Poach fruit

Choose firm, slightly unripe fruits, as they will hold their shape better, and the poaching will complete the ripening

Poach fruit in sugar syrup

Apples, apricots, pears, peaches, plums, and quinces are all suited to poaching. Pit or core, then halve the fruit. Add to simmering sugar syrup, making sure that the fruit is completely submerged. Sweeter syrups ensure that the fruit will retain its shape.

Poach the fruit for 10–15 minutes, or until tender, and remove with a slotted spoon. Boil the syrup until it is slightly reduced, strain, then pour over the fruit to serve.

Poach pears in wine

Heat red wine with spices or flavoring–fresh citrus zest, whole cinnamon sticks, fresh ginger, or vanilla beans–and sugar and stir until the sugar dissolves. Peel the pears and add to the pan. Poach at a simmer for 15–25 minutes, or until tender.

Remove the pan from the heat, and let the pears cool in the liquid. When cool, remove the pears with a slotted spoon and set aside. Bring the liquid to a boil. When the syrup is slightly reduced, pour over the pears and serve.

Make a sauce for crêpes

Crêpes are a simple dish; this sauce makes them elegant. See flambé sauce

In a large frying pan, heat 2 tbsp orange or lemon juice with 1 tbsp sugar and 1 pat butter over low heat. Simmer the sauce for 5 minutes, or until slightly thickened.

Place the crêpes into the pan one at a time, coating evenly with the sauce.

Fold a crêpe in half, then in half again, and transfer immediately to a plate. Repeat with the remaining crêpes.

For flambéing

For impressive presentation, setting the crêpes aflame is always exciting. Place the crêpes back into the pan with the sauce, plus brandy or liqueur. Cook for a few seconds to warm. Remove from the heat, and carefully light the brandy with a long match. Let burn 30 seconds, then cover the pan if the fire hasn’t burned out. Serve immediately.

Peel chestnuts

Choose chestnuts that are heavy, with smooth, shiny shells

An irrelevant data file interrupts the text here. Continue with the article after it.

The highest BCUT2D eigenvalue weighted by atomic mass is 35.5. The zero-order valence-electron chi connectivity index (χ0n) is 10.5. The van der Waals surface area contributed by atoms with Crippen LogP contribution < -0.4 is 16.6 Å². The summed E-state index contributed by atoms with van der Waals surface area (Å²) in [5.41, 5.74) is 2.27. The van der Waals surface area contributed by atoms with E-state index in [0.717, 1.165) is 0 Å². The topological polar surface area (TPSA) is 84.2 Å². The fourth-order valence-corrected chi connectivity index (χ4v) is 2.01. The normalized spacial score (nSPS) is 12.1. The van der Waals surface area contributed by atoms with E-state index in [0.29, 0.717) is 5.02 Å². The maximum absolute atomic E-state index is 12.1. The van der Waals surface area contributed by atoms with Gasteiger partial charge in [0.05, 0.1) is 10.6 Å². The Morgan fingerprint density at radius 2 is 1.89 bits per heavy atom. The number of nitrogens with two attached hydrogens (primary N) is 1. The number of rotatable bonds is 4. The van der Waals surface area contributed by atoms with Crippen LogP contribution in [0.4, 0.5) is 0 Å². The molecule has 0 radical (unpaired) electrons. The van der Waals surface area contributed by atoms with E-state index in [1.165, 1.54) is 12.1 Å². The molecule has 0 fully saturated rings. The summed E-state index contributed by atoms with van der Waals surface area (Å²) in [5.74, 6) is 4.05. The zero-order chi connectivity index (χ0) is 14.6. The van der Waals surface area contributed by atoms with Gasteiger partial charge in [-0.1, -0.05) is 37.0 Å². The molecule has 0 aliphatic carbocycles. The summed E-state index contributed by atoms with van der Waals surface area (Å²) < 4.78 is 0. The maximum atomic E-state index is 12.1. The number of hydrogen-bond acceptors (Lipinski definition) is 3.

Using a small, sharp knife, score the flat side of the chestnut, making an “x” to keep it from exploding when hot.

Roast the chestnuts until the shells split, about 30 minutes. When they are cool enough to handle, peel off the shells and the inner skins.

Coarsely chop the chestnuts with a sharp knife if you wish to use them for stuffing.

Blanching chestnuts

Instead of roasting the chestnuts to split their shells, they can also be blanched. Place the chestnuts in a saucepan with plenty of cold water to cover, and bring to a boil. When the shells split, drain the chestnuts on paper towels, and peel when cool enough to handle.

Prepare almonds

If you wish, you can peel, blanch, slice, and chop almonds yourself

To blanch, place the almonds in a bowl and cover with boiling water. Let stand for 2–3 minutes, then drain in a colander.

To peel, pinch each almond between your thumbs and index fingers to slip the nut out of its skin. Alternatively, rub the nuts in a dish towel to remove the skin.

To slice, hold each nut flat on a cutting board. Using a large, sharp knife, cut the almonds into slices. To make thin slivers, carefully slice the almonds lengthwise.

To chop, use a large, sharp knife to cut the nuts to the required size – coarse or fine. Other nuts can be chopped in the same way.

Shell walnuts and pecans

Walnuts and pecans are used in both savory and sweet dishes

Use a nutcracker. The inner skin is difficult to peel away, but perfectly fine to eat. Be very careful to keep your fingers out of the way of the nutcracker.

Skin pistachios

Inside the hard tan-colored shell is a delicious green nut

Place the shelled pistachios in a bowl, and blanch as for almonds, above. Rub the skins off between sheets of paper towel or a dish towel.